Opponents of massive building projects along the East River waterfront were dealt a setback on Wednesday, when the City Planning Commission (CPC) approval proposals for three large residential developments in the Two Bridges neighborhood of Lower Manhattan, located on the shore of the East River, roughly between the Manhattan and Williamsburg Bridges.
It is in this area that three developers are seeking permission to erect four buildings ranging between 700 and 1,000 feet in height, and varying from 62 up to 80 stories. The buildings will bring nearly 3,000 new apartments to a sparsely populated community in the space of three years, which is more development than Two Bridges has experienced in the previous three decades.
At issue is what legal category the four super-tall towers planned for the Two Bridges area should fall into. In 2016, Carl Weisbrod, the de Blasio administration’s then-City Planning chief said that under existing zoning laws, the proposed buildings qualified as “minor modifications” to the existing parking lots on which they are slated to be built. This interpretation would allow all four buildings to evade the full legal scrutiny of the City’s “uniform land-use review procedure” (ULURP), and comply only with the far-less rigorous requirements of submitting an “enhanced environmental impact statement.” Unlike ULURP, the environmental impact statement process does not provide for any City veto power over a proposed development.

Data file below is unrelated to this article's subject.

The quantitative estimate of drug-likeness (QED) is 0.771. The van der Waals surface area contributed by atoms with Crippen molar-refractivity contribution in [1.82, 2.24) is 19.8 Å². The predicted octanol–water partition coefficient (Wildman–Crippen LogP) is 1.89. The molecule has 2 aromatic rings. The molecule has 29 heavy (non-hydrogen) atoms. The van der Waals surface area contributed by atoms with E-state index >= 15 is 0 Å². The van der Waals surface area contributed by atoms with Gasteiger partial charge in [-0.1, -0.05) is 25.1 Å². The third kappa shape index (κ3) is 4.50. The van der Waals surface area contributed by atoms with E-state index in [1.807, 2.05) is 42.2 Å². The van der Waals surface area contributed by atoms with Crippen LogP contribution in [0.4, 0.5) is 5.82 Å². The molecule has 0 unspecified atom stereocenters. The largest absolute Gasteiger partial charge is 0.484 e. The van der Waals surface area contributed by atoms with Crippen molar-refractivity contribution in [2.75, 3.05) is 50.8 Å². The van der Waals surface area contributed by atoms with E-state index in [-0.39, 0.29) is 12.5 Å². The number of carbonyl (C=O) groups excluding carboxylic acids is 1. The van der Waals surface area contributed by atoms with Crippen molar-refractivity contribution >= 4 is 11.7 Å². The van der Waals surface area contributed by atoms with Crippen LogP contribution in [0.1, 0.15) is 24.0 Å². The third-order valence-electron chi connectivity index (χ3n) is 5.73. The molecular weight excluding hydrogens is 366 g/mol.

An architect’s rendering of the four new residential towers proposed for the Two Bridges neighborhood, which would contain more than 2,700 apartments. (The tower at left is already largely complete, while the four to right are currently seeking permission to build.)
A preliminary draft of that environmental impact statement was issued in June, with a preliminary nearing to review it scheduled for a few days later, and a final hearing slated for September. This ignited a firestorm of criticism, amid charges that the administration of Mayor Bill de Blasio was trying to stampede the approval process without adequate review. After pushback led by Manhattan Borough President Gale Brewer and City Council member Margaret Chin, the CPC agreed to move the preliminary hearing to October, with the final determination on the issue of whether the proposed new developments were indeed minor modifications was scheduled for Wednesday.
At the September hearing, Ms. Chin said, “I believe the Environmental Impact Statement accompanying these applications does not adequately address the negative effects on the already strained infrastructure of an area underserved by transit, retail amenities and open space. Moreover, it does not begin to account for the wave of primary and secondary displacement that will ripple through surrounding neighborhoods for years to come.”
Ms. Brewer said, “CPC has the opportunity to send these plans back, restart this process, and do it the right way — with real community input. I suggest they take that opportunity.”
Manhattan Borough President Gale Brewer at the same hearing: “City Planning has the opportunity to send these plans back, restart this process, and do it the right way — with real community input. I suggest they take that opportunity.”